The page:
Our Town is the National Endowment for the Arts’ creative placemaking grants program. These grants support projects that integrate arts, culture, and design activities into efforts that strengthen communities by advancing local economic, physical, and/or social outcomes. Successful Our Town projects ultimately lay the groundwork for systemic changes that sustain the integration of arts, culture, and design into strategies for strengthening communities.
Please visit https://www.arts.gov/grants-organizations/our-town/ for full program description and application instructions.
Grant Program Description
Our Town is the National Endowment for the Arts’ creative placemaking grants program. Through project-based funding, we support projects that integrate arts, culture, and design activities into efforts that strengthen communities by advancing local economic, physical, and/or social outcomes. Successful Our Town projects ultimately lay the groundwork for systemic changes that sustain the integration of arts, culture, and design into strategies for strengthening communities. These projects require a partnership between a local government entity and nonprofit organization, one of which must be a cultural organization; and should engage in partnership with other sectors (such as agriculture and food, economic development, education and youth, environment and energy, health, housing, public safety, transportation, and workforce development).
We encourage applications for artistically excellent projects that:
- Bring new attention to or elevate key community assets and issues, voices of residents, local history, or cultural infrastructure.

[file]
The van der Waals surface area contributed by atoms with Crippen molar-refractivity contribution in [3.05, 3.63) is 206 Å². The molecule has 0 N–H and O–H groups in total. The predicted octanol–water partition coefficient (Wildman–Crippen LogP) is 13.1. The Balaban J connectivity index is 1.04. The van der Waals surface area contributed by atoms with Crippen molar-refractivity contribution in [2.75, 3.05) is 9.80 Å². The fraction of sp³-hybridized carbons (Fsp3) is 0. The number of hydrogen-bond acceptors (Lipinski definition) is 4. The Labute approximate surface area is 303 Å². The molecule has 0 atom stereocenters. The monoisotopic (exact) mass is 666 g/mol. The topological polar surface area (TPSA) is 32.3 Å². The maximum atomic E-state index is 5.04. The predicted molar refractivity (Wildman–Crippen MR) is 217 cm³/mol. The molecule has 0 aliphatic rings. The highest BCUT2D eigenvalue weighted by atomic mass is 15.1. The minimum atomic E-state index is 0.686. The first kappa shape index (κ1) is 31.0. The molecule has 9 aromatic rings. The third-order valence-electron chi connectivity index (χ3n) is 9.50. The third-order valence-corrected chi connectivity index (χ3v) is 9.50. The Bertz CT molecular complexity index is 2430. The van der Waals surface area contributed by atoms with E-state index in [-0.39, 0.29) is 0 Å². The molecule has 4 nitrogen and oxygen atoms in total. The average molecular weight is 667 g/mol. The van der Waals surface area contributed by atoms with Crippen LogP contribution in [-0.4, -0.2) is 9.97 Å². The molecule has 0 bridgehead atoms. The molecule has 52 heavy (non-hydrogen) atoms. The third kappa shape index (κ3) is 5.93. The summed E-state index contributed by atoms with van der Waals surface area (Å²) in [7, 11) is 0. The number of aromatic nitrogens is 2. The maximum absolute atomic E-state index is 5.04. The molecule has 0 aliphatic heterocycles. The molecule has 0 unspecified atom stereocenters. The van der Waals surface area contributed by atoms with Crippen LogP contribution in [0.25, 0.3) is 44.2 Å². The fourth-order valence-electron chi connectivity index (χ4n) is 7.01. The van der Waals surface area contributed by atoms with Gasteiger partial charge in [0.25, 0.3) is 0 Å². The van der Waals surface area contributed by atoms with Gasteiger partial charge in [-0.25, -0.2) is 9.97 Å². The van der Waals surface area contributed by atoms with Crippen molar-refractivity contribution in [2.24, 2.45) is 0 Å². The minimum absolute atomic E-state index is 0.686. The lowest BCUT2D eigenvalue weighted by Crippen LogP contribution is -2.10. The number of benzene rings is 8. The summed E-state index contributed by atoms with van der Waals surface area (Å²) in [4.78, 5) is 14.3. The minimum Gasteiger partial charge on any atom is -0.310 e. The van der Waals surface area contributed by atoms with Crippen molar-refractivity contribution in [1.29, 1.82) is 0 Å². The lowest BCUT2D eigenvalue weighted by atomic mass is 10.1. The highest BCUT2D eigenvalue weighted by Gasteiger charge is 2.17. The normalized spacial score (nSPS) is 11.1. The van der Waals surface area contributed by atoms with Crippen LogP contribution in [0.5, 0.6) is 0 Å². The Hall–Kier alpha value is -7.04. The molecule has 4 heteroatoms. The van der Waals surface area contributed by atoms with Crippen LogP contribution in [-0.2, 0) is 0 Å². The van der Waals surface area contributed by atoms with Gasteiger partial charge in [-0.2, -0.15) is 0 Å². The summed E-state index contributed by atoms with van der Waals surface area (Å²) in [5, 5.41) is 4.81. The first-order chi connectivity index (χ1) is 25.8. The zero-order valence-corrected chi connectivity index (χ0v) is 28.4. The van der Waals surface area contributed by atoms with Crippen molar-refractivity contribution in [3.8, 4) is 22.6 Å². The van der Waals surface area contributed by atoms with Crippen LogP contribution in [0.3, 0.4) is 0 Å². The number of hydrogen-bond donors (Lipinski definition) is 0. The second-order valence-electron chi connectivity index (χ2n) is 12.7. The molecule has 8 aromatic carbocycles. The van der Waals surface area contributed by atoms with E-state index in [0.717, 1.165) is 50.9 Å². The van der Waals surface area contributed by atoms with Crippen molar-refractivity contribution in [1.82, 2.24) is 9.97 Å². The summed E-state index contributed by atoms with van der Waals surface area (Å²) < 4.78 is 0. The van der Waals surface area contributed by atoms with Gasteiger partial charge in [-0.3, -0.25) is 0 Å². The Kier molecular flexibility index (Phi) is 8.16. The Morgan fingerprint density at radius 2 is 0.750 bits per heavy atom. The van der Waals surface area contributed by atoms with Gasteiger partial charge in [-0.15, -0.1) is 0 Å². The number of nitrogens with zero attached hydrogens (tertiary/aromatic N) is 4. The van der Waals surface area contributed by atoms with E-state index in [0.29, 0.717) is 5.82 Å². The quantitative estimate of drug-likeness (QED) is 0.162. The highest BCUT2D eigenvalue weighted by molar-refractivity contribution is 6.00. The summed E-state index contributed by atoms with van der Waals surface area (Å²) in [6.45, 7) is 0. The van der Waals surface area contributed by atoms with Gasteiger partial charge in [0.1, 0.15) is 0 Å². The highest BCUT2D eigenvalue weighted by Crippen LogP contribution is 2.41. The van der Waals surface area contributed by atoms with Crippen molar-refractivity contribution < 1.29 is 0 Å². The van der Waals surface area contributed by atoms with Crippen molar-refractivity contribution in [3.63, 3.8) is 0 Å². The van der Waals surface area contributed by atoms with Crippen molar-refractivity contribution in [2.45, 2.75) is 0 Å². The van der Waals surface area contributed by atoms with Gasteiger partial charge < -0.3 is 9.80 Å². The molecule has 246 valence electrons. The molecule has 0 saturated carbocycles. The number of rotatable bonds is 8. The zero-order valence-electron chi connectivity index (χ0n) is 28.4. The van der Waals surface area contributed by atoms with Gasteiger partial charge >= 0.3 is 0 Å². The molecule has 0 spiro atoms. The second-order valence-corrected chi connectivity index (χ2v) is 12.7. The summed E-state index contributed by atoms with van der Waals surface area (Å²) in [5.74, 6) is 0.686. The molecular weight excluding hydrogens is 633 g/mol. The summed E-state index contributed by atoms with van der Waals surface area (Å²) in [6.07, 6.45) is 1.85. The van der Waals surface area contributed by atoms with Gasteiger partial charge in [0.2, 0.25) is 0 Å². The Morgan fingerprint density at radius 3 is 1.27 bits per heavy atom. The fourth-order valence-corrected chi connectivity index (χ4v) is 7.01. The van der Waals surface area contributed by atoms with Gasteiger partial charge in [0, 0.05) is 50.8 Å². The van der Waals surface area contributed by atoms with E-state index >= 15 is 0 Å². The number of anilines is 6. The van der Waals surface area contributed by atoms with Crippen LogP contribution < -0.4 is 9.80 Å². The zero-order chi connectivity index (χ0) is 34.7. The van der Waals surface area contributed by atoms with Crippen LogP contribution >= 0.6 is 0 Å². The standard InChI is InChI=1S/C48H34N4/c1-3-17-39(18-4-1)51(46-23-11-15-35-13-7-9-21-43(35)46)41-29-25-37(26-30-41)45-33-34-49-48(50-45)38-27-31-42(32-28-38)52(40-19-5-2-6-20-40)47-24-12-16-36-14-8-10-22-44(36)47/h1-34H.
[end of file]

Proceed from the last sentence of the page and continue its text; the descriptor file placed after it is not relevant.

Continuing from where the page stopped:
- Inject new or additional energy, resources, activity, people, or enthusiasm into a place, community issue, or local economy.
- Envision new possibilities for a community or place – a new future, a new way of overcoming a challenge, or approaching problem-solving.
- Connect communities, people, places, and economic opportunity via physical spaces or new relationships.
The National Endowment for the Arts plans to support a variety of projects across the country in urban, rural, and tribal communities of all sizes.
Our Town projects must integrate arts, culture, and design activities into efforts that strengthen communities by advancing local economic, physical, and/or social outcomes. Projects may include activities such as:
- Artist residency: A program designed to strategically connect artists with the opportunity to bring their creative skill sets to non-arts institutions, including residencies in government offices, businesses, or other institutions.
- Arts festivals: Public events that gather people, often in public space or otherwise unexpected places, to showcase talent and exchange culture.
- Community co-creation of art: The process of engaging stakeholders to participate or collaborate alongside artists/designers in conceiving, designing, or fabricating a work or works of art.
- Performances: Presentations of a live art work (e.g., music, theater, dance, media).